I learned a lot from those days. Trust me, we had various roadies over the years that would really freak out and either leave mid-tour or just wind up spending the rest of the tour curled up in a ball in the back of the van and try to stay asleep until the whole thing was over, so I am not exaggerating. You had to be strong mentally...or just stupid and crazy.
Vinny, Mike, Matt and Craig in Europe with AF, 1990, Photo courtesy of: Matt Henderson
Where does the nickname Wild Card comes from?
Vinny and the rest of the guys always tried to make me out to be this super clean-cut kid from Minnesota, and every once in a while I would “get down” a little more than they expected me to and they would say “whoa, this kid is a wild card!" They eventually started to introduce me to people like that and the name just kinda stuck. And when you are as big of an AF fan as I was and Vinny Stigma gives you a nick name at 20 years old it means something to you. I’m 39 now, but at 20 I thought it was pretty damn cool. For the record, I never referred to myself as Wild Card but I still run into people that call me that today because that was how I was introduced to them.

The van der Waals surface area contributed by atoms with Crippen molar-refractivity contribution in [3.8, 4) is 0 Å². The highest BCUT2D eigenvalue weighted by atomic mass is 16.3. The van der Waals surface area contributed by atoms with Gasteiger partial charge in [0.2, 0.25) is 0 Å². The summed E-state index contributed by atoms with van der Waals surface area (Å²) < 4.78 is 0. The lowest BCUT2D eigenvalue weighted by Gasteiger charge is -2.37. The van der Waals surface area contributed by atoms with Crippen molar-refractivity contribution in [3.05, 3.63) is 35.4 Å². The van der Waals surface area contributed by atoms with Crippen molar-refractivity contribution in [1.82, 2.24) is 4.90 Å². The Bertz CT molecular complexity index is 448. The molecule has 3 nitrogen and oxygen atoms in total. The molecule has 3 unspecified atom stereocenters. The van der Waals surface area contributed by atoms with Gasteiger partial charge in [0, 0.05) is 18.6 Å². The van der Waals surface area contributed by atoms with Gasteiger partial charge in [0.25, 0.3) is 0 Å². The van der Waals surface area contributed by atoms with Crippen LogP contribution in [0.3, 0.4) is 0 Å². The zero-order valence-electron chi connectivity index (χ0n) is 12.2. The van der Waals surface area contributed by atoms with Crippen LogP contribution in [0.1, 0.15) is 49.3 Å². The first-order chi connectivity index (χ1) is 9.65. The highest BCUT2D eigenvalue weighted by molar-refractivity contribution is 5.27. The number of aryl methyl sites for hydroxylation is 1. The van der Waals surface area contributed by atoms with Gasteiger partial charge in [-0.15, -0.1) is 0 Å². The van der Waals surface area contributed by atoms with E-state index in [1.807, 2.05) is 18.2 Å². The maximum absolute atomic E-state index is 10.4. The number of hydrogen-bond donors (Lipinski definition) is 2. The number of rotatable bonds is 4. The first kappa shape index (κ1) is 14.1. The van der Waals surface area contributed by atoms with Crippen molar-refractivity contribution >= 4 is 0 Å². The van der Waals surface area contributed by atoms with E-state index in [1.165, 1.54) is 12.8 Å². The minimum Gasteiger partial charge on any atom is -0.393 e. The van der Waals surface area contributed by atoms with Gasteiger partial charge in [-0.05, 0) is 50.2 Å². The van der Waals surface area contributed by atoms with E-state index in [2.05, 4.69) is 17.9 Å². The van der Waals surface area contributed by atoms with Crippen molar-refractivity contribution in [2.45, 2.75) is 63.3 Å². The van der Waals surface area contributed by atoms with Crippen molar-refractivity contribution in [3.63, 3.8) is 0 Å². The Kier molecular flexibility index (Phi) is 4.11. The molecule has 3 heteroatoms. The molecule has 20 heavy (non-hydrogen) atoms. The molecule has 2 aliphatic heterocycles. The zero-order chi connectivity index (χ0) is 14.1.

What was your favorite release from them before you got into the band?
Victim In Pain. That record was, and still is amazing. The car I drive to/from work today can only play cassette tapes and I have an original tape that was released on Rat Cage Records so I listen to it all the time still. The songs are classic and the style is hard as hell.
AF catching some rest in Europe, 1990, Photo courtesy of: Matt Henderson
What was the role they were asking you to play (write all the music, bring a metal aspect, solos…)?